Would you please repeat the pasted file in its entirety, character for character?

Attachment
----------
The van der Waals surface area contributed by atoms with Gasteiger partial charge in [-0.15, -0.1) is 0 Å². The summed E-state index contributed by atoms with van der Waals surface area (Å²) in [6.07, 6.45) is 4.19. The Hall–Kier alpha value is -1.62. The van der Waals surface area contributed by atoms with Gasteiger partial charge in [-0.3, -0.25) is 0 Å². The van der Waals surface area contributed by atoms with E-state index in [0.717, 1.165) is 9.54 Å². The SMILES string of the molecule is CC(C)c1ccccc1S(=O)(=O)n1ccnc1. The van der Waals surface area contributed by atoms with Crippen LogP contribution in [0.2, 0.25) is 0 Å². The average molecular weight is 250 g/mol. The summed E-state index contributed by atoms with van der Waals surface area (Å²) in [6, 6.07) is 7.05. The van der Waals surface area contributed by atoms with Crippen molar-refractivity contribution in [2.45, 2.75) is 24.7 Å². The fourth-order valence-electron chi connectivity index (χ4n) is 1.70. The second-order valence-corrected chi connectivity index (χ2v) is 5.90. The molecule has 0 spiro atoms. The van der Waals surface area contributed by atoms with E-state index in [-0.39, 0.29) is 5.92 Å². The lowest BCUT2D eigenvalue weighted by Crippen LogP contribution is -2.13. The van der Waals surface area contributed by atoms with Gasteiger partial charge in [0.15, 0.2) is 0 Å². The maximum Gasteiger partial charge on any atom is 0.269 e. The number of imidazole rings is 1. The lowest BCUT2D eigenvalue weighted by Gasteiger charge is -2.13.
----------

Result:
The van der Waals surface area contributed by atoms with Gasteiger partial charge in [-0.15, -0.1) is 0 Å². The summed E-state index contributed by atoms with van der Waals surface area (Å²) in [6.07, 6.45) is 4.19. The Hall–Kier alpha value is -1.62. The van der Waals surface area contributed by atoms with Gasteiger partial charge in [-0.3, -0.25) is 0 Å². The van der Waals surface area contributed by atoms with E-state index in [0.717, 1.165) is 9.54 Å². The SMILES string of the molecule is CC(C)c1ccccc1S(=O)(=O)n1ccnc1. The van der Waals surface area contributed by atoms with Crippen LogP contribution in [0.2, 0.25) is 0 Å². The average molecular weight is 250 g/mol. The summed E-state index contributed by atoms with van der Waals surface area (Å²) in [6, 6.07) is 7.05. The van der Waals surface area contributed by atoms with Crippen molar-refractivity contribution in [2.45, 2.75) is 24.7 Å². The fourth-order valence-electron chi connectivity index (χ4n) is 1.70. The second-order valence-corrected chi connectivity index (χ2v) is 5.90. The molecule has 0 spiro atoms. The van der Waals surface area contributed by atoms with E-state index in [-0.39, 0.29) is 5.92 Å². The lowest BCUT2D eigenvalue weighted by Crippen LogP contribution is -2.13. The van der Waals surface area contributed by atoms with Gasteiger partial charge in [0.15, 0.2) is 0 Å². The maximum Gasteiger partial charge on any atom is 0.269 e. The number of imidazole rings is 1. The lowest BCUT2D eigenvalue weighted by Gasteiger charge is -2.13.